The role of the Mitochondria Research Core is to facilitate research into mitochondrial function/dysfunction for local PIs, as needed for publications and for grant proposals. The MRC is not a service facility; rather, it provides expertise for studies of mitochondrial energy transduction and ROS production, along with access to tools. As needed, we work with the PIs and their laboratory personnel to provide protocols and training, assistance during mitochondrial isolations and activity analyses, instruction on interpreting and processing raw data, troubleshooting and streamlining procedures, the preparation of data figures and help with writing manuscripts and grant proposals. We prefer to work with PIs and their labs on a collaborative basis, although smaller or preliminary investigations do not require this.
The MRC is currently moving to the 1st floor of the Guyton Research Building, into G130 and G129, from the original location on the 3rd floor of the Old Research Wing, R327, R329 and R333.
The MRC has all equipment for the isolation of mitochondria from animal sources and from yeast, two Oroboros Fluo-Respirometers, a Hitachi U-3000 split-beam UV-Vis spectrometer for scanning and enzyme kinetics, a Cary 8454 diode array UV-Vis spectrometer for rapid acquisition of spectra and enzyme kinetics, an OLIS Clarity diffuse-reflectance UV-Vis spectrometer for obtaining spectra in whole mitochondria and a Molecular Devices plate reader for absorption or fluorescence measurements using 20 or 96 well plates. The MRC also utilizes a new Jasco V-750 UV-visible Spectrophotometer housed in the lab of Dr. Kristin Edwards, a Jasco 5300 90◦ fluorimeter, housed in the lab of Dr. J. Correia, and a Seahorse-24 (Agilent) Flux Analyzer, housed in the lab of Dr. F. Fan (Pharmacology & Toxicology).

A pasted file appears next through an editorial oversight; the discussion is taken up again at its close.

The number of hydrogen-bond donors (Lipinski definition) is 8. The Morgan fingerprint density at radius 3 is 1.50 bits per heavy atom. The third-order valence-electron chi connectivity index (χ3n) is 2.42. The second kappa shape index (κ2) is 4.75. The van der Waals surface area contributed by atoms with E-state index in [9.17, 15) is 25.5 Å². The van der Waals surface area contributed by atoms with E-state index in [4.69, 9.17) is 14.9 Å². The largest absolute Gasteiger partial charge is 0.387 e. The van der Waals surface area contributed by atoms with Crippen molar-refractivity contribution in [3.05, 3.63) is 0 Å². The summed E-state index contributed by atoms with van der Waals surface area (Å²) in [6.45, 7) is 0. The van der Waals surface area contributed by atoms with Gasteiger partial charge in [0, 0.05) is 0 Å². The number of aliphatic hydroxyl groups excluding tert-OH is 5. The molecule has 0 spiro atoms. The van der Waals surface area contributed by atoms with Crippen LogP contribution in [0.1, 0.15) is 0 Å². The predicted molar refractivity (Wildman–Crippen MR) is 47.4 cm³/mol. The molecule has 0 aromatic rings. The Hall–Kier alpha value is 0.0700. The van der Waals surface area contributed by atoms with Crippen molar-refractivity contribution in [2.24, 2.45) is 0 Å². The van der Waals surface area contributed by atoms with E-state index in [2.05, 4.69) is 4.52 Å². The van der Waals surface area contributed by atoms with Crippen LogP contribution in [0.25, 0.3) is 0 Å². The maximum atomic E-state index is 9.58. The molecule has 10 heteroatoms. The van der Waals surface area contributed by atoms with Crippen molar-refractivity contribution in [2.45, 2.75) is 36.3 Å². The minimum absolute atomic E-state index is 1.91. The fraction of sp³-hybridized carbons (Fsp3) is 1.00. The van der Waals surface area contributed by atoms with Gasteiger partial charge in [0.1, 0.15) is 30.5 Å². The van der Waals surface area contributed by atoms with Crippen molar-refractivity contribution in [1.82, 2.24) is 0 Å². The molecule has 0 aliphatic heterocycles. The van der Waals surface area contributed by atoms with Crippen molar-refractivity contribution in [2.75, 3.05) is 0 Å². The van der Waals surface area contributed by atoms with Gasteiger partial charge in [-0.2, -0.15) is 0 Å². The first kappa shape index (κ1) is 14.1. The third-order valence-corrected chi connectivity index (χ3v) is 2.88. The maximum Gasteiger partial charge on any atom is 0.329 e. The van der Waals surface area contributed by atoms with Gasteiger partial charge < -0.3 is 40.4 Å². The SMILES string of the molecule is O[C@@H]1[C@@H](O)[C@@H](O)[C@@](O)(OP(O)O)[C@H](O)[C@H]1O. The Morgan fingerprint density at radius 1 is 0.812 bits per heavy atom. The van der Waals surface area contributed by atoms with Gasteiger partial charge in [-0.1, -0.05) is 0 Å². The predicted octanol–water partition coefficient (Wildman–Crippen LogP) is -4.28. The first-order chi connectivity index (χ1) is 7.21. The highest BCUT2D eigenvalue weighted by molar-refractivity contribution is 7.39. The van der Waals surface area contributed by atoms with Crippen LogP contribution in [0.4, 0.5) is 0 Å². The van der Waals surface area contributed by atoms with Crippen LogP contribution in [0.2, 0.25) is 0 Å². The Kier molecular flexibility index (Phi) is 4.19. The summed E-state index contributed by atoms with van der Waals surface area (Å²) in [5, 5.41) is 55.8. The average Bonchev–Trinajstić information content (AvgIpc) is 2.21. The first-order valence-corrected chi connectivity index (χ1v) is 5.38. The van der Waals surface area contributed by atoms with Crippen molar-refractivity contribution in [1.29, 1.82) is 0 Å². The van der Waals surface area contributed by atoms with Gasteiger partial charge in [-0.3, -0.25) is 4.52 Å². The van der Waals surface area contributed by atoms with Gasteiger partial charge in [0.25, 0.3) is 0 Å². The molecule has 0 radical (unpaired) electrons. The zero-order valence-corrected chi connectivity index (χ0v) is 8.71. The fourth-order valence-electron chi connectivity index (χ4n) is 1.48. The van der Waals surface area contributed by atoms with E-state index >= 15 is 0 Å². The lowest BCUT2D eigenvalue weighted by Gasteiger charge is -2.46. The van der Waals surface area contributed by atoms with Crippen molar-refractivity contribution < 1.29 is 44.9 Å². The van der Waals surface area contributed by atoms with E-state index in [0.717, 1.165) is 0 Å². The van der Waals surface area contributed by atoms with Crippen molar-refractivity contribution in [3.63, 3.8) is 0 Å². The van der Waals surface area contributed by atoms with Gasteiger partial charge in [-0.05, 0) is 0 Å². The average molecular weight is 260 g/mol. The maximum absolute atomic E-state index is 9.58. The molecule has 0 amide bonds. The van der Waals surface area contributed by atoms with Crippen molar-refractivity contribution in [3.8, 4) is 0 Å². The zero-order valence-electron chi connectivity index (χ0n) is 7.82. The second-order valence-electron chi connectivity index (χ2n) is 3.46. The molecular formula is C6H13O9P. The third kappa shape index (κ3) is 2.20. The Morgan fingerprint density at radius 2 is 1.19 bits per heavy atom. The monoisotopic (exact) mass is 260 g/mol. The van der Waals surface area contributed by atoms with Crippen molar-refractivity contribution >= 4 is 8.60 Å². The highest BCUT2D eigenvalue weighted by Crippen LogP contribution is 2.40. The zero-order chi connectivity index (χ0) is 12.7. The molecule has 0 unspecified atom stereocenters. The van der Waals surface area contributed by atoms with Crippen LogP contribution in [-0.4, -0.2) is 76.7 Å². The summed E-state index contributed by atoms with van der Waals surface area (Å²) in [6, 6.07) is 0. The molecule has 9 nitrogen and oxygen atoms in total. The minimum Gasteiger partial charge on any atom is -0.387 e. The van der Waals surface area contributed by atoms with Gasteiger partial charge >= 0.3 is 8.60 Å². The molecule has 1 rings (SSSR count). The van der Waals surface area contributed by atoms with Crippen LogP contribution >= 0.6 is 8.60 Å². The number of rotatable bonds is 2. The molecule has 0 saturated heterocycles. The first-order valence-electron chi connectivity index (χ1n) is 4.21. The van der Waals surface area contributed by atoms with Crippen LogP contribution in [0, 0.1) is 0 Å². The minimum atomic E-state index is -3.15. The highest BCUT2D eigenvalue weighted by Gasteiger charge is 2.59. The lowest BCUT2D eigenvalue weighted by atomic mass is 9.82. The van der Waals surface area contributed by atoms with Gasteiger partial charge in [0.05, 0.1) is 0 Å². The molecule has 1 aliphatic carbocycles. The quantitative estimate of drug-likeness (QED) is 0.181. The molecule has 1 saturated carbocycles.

The MRC provides protocols, training and facilitation of the following.
The MRC does not charge fees for service. Participating laboratories do contribute to the cost of reagents.